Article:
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Photo by Brian Addison.
Admittedly, when I first started writing about food on Longbeachize, it seemed out of place for an advocacy publication that revolved mainly around issues of livability and urban design.
However, I found myself consistently returning to the idea of food as sustenance, as community, and as form of connection. Food brings people together and, sadly, has become political by way of food deserts and limited accessibility; food is inherently connected to the ideas behind livability and new urbanism.
Of course, food isn’t always so dire; it can and does have the wonderful power to alter communities. Places like Brown Sugar Kitchen in West Oakland, The Nest in Bellflower, Guelagetza in K-Town, Robert Earl’s BBQ in North Long Beach… These places have permitted food to act as a connector for their communities and with it, strengthened the backbone of small business and families.
And it is under this context as to why two Long Beach lovers—Tony Damico and Ryan Smolar of Long Beach Fresh—have decided to tackle food from all its angles, both gastronomical and political, for their inaugural food summit, Foodways, taking place May 24 through May 31.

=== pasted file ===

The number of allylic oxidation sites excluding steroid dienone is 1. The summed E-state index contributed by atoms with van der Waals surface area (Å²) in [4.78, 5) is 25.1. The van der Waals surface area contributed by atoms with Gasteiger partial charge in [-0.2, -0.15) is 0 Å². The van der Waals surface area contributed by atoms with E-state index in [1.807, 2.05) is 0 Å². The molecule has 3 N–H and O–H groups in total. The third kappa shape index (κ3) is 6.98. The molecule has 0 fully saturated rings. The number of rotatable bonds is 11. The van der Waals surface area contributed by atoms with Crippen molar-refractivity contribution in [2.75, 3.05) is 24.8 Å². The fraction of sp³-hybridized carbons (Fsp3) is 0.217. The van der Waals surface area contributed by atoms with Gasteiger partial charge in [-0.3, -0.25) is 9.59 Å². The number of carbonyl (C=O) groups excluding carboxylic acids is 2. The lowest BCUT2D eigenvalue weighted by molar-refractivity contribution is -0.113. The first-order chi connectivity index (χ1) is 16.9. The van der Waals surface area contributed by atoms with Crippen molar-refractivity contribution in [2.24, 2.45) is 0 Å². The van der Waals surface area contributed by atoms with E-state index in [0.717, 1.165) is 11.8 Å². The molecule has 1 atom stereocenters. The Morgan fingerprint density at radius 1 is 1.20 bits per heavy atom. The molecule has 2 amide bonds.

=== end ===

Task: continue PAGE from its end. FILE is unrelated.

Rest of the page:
The pair, activating multiple spaces throughout the city, will be inviting chefs and community members to discuss, analyze, and share ideas about some of the most pressing issues when it comes to food and the built environment, including ending hunger and hunger relief, reducing food waste, the Culture of Chefs, food accessibility and affordability, and food in the urban landscape.
“My greatest hope for this summit is that we can draw on local and regional expertise to innovate our local food system to the next level,” Damico said. “While Long Beach has stark inequities in food access and affordability, many are creatively filling the gaps.”
Damico and Smolar are looking for professionals and community members alike to pitch their ideas in these categories, encouraging submissions to be collaborative and innovative.
“We’ve been learning lots about regional food networks over the past few years while staying inspired by our local food systems stakeholders: our eaters, feeders, and seeders,” Damico said. “We want to once again bring folks together to have honest conversations about real food, celebrate and share our food histories as diverse communities, and look for ways to make healthy choices easier and more accessible together.”
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